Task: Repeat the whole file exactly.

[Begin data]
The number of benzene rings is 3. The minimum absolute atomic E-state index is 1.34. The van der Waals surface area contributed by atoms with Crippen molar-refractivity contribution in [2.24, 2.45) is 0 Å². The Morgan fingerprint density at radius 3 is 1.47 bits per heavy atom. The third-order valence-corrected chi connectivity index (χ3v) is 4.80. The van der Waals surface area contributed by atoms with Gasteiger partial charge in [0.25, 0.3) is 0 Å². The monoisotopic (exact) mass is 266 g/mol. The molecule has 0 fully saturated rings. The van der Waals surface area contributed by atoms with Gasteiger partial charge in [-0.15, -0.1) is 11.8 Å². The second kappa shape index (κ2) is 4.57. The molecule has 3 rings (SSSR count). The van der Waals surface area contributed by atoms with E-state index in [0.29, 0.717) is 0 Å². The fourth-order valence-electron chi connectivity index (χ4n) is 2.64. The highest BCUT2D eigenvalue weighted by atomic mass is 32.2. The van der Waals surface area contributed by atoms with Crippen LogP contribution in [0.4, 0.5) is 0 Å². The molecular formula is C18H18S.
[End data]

The number of benzene rings is 3. The minimum absolute atomic E-state index is 1.34. The van der Waals surface area contributed by atoms with Crippen molar-refractivity contribution in [2.24, 2.45) is 0 Å². The Morgan fingerprint density at radius 3 is 1.47 bits per heavy atom. The third-order valence-corrected chi connectivity index (χ3v) is 4.80. The van der Waals surface area contributed by atoms with Gasteiger partial charge in [0.25, 0.3) is 0 Å². The monoisotopic (exact) mass is 266 g/mol. The molecule has 0 fully saturated rings. The van der Waals surface area contributed by atoms with Gasteiger partial charge in [-0.15, -0.1) is 11.8 Å². The second kappa shape index (κ2) is 4.57. The molecule has 3 rings (SSSR count). The van der Waals surface area contributed by atoms with E-state index in [0.29, 0.717) is 0 Å². The fourth-order valence-electron chi connectivity index (χ4n) is 2.64. The highest BCUT2D eigenvalue weighted by atomic mass is 32.2. The van der Waals surface area contributed by atoms with Crippen LogP contribution in [0.4, 0.5) is 0 Å². The molecular formula is C18H18S.